Document Type


Date of Award

Summer 2018

Degree Name

Doctor of Philosophy in Computing Sciences - (Ph.D.)


Computer Science

First Advisor

Vincent Oria

Second Advisor

Michael E. Houle

Third Advisor

Ali Mili

Fourth Advisor

Dimitri Theodoratos

Fifth Advisor

Yi Chen

Sixth Advisor

Moshiur Rahman


In several novel applications such as multimedia and recommender systems, data is often represented as object feature vectors in high-dimensional spaces. The high-dimensional data is always a challenge for state-of-the-art algorithms, because of the so-called "curse of dimensionality". As the dimensionality increases, the discriminative ability of similarity measures diminishes to the point where many data analysis algorithms, such as similarity search and clustering, that depend on them lose their effectiveness. One way to handle this challenge is by selecting the most important features, which is essential for providing compact object representations as well as improving the overall search and clustering performance. Having compact feature vectors can further reduce the storage space and the computational complexity of search and learning tasks.

Support-Weighted Intrinsic Dimensionality (support-weighted ID) is a new promising feature selection criterion that estimates the contribution of each feature to the overall intrinsic dimensionality. Support-weighted ID identifies relevant features locally for each object, and penalizes those features that have locally lower discriminative power as well as higher density. In fact, support-weighted ID measures the ability of each feature to locally discriminate between objects in the dataset.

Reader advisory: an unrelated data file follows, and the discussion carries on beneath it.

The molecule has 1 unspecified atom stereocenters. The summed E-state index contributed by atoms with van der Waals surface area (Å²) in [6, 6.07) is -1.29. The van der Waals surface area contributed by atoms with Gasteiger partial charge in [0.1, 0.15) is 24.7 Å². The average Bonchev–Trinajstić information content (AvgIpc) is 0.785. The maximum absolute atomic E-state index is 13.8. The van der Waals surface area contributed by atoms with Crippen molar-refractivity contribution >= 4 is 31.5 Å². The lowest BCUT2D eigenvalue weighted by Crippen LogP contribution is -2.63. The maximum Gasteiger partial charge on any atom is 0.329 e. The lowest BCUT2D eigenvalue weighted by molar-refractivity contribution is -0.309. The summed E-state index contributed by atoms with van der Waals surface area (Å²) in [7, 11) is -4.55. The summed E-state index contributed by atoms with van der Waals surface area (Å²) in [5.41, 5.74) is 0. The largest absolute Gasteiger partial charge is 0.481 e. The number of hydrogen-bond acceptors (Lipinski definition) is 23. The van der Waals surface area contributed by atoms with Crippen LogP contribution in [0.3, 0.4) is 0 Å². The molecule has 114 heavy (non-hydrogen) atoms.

Based on support-weighted ID, this dissertation introduces three main research contributions: First, this dissertation proposes NNWID-Descent, a similarity graph construction method that utilizes the support-weighted ID criterion to identify and retain relevant features locally for each object and enhance the overall graph quality. Second, with the aim to improve the accuracy and performance of cluster analysis, this dissertation introduces k-LIDoids, a subspace clustering algorithm that extends the utility of support-weighted ID within a clustering framework in order to gradually select the subset of informative and important features per cluster. k-LIDoids is able to construct clusters together with finding a low dimensional subspace for each cluster. Finally, using the compact object and cluster representations from NNWID-Descent and k-LIDoids, this dissertation defines LID-Fingerprint, a new binary fingerprinting and multi-level indexing framework for the high-dimensional data. LID-Fingerprint can be used for hiding the information as a way of preventing passive adversaries as well as providing an efficient and secure similarity search and retrieval for the data stored on the cloud. When compared to other state-of-the-art algorithms, the good practical performance provides an evidence for the effectiveness of the proposed algorithms for the data in high-dimensional spaces.



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